Gates Takes Soccer Star to Xbox Shootout

Bill Gates is not used to finishing in second place but the Microsoft chairman did just that this week, losing a virtual soccer match on penalty kicks to star Mexican player Rafael Marquez 2-1.

Commemorating Microsoft’s 20th anniversary in Mexico, Gates dropped the match to the international soccer champ after letting in the deciding goal, as hundreds of Microsoft employees and other invited guests cheered.

Scoring off the Pitch

Although Gates was on the losing end of the game, he claimed a victory of sorts, signing accords with Mexico City and federal officials aimed at using technology to increase efficiency in business and government, as well as to improve healthcare and education.

“This is just the latest in a series of visits to developing countries for Gates over the past ten years to actively promote technology and healthcare,” Laura DiDio, an analyst with the Yankee Group, told TechNewsWorld.

“Technology can be a great leveler, providing a way out of poverty for the populace while increasing the gross national products of nations,” DiDio noted.

Technology Spurt

“Certainly, there’s a lot of things going on in Mexico that are absolutely world-class in information technology,” Gates said.

Gates touted the benefits of the personal computer during a press conference after the match, saying that every child should have an equal opportunity to use technology and connect to the Internet.

Joined by Mexican President Felipe Calderon at the presidential residence in Los Pinos, Gates also promoted the new Windows Vista and Microsoft Office 2007 software. In addition, he spoke with government officials about how to help small businesses in Mexico become more competitive by increasing their currently low technology use.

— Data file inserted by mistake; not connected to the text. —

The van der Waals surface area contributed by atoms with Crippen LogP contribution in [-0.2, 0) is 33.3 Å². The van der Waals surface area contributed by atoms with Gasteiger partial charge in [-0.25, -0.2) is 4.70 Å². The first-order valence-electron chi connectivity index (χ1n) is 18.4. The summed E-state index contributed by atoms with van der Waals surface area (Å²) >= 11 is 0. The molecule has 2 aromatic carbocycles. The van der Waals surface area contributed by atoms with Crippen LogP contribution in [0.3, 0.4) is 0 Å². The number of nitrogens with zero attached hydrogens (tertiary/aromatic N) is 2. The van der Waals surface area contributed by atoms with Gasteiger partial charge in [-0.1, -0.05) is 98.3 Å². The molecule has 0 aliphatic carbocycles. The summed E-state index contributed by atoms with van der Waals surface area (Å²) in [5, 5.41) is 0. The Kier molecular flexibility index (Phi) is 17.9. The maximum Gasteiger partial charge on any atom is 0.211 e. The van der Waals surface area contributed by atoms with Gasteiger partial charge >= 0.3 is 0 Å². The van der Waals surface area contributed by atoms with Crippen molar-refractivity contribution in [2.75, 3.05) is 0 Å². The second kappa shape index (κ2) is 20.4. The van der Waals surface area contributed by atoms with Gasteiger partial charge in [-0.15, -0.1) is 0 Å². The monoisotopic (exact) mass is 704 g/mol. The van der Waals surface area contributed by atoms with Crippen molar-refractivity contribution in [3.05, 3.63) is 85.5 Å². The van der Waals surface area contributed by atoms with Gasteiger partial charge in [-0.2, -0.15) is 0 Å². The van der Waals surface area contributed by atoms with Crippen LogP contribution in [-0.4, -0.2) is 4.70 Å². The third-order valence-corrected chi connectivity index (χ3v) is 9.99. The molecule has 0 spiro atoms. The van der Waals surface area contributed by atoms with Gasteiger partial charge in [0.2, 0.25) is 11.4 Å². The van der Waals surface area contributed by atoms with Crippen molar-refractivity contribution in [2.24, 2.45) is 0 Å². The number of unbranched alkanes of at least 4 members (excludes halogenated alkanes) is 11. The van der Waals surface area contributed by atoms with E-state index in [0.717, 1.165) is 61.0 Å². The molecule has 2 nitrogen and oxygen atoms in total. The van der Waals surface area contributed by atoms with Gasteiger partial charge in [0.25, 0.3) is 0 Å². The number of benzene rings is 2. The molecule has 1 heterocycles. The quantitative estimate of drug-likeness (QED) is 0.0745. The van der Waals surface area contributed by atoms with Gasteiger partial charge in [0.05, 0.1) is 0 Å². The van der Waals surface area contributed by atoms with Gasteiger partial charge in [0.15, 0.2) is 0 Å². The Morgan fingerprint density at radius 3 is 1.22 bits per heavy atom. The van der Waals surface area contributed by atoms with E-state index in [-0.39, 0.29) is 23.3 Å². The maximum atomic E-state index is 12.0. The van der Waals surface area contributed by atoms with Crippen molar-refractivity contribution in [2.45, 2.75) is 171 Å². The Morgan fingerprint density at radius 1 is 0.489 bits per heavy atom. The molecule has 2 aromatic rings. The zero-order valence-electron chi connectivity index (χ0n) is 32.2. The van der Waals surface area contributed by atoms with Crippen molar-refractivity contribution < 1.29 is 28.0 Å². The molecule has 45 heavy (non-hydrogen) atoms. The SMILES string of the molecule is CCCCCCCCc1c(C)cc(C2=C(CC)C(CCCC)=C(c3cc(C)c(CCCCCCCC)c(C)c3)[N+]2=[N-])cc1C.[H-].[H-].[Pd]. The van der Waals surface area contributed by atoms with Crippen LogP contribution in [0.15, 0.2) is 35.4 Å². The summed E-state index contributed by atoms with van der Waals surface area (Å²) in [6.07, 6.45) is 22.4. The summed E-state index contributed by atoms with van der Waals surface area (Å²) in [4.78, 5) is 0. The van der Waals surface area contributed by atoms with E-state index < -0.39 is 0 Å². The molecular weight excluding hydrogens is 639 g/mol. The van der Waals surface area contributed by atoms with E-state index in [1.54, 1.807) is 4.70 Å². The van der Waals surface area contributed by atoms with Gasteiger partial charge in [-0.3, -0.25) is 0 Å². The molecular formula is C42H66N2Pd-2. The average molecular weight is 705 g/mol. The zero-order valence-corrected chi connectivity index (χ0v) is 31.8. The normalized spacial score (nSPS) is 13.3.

“Promoting technology can help remedy issues at all levels of business in emerging nations,” said DiDio.

Pushing Technology

Calderon awarded the Aztec Eagle to Gates for “prominent services to the nation,” referring to the Bill & Melinda Gates Foundation.

Last year, the foundation donated US$30 million to Mexico for computers and software. Matched by local governments, the funds helped buy 15,000 computers and equip more than 2,700 libraries across the country.

Microsoft has been involved in establishing a digitalized “school of the future” in the western state of Sonora, as well as a hospital in Jalisco that has digitalized all of its records.

After losing the soccer match to Marquez, Gates showed he was a good sport and gave the Barcelona defender a signed Xbox video game console. In return, the soccer star gave Gates an autographed pro-soccer T-shirt.

Gates was also scheduled to meet privately with billionaire and Mexican telecom magnate Carlos Slim to discuss ways of increasing online advertising and broadband penetration in Mexico.

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